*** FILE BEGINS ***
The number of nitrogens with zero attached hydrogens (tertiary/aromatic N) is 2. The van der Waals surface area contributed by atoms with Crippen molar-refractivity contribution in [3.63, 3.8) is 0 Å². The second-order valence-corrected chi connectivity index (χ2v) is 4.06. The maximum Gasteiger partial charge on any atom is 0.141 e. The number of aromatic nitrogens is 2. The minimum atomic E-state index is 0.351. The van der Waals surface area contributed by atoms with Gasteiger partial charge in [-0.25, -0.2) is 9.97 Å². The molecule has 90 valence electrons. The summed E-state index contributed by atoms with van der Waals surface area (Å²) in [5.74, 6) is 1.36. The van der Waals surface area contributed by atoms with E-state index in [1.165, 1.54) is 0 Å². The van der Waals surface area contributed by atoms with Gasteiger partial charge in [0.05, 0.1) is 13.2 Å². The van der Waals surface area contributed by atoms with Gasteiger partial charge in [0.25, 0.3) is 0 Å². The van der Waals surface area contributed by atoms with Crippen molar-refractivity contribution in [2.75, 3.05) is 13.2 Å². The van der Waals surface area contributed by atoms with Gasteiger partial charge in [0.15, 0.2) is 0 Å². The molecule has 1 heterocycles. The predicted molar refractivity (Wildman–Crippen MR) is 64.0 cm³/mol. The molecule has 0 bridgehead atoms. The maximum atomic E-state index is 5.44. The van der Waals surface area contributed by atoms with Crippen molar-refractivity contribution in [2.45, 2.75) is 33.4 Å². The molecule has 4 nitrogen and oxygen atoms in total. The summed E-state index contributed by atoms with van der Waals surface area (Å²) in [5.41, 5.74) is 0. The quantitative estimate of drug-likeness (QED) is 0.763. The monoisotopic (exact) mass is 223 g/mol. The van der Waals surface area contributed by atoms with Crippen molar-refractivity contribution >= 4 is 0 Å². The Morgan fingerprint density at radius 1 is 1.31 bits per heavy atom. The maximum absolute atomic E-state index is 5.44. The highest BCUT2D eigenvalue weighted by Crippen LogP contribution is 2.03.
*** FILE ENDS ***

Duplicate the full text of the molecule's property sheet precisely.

The number of nitrogens with zero attached hydrogens (tertiary/aromatic N) is 2. The van der Waals surface area contributed by atoms with Crippen molar-refractivity contribution in [3.63, 3.8) is 0 Å². The second-order valence-corrected chi connectivity index (χ2v) is 4.06. The maximum Gasteiger partial charge on any atom is 0.141 e. The number of aromatic nitrogens is 2. The minimum atomic E-state index is 0.351. The van der Waals surface area contributed by atoms with Gasteiger partial charge in [-0.25, -0.2) is 9.97 Å². The molecule has 90 valence electrons. The summed E-state index contributed by atoms with van der Waals surface area (Å²) in [5.74, 6) is 1.36. The van der Waals surface area contributed by atoms with E-state index in [1.165, 1.54) is 0 Å². The van der Waals surface area contributed by atoms with Gasteiger partial charge in [0.05, 0.1) is 13.2 Å². The van der Waals surface area contributed by atoms with Gasteiger partial charge in [0.25, 0.3) is 0 Å². The van der Waals surface area contributed by atoms with Crippen molar-refractivity contribution in [2.75, 3.05) is 13.2 Å². The van der Waals surface area contributed by atoms with Gasteiger partial charge in [0.15, 0.2) is 0 Å². The molecule has 1 heterocycles. The predicted molar refractivity (Wildman–Crippen MR) is 64.0 cm³/mol. The molecule has 0 bridgehead atoms. The maximum atomic E-state index is 5.44. The van der Waals surface area contributed by atoms with Crippen molar-refractivity contribution in [2.45, 2.75) is 33.4 Å². The molecule has 4 nitrogen and oxygen atoms in total. The summed E-state index contributed by atoms with van der Waals surface area (Å²) in [5.41, 5.74) is 0. The quantitative estimate of drug-likeness (QED) is 0.763. The monoisotopic (exact) mass is 223 g/mol. The van der Waals surface area contributed by atoms with Crippen molar-refractivity contribution >= 4 is 0 Å². The Morgan fingerprint density at radius 1 is 1.31 bits per heavy atom. The maximum absolute atomic E-state index is 5.44. The highest BCUT2D eigenvalue weighted by Crippen LogP contribution is 2.03.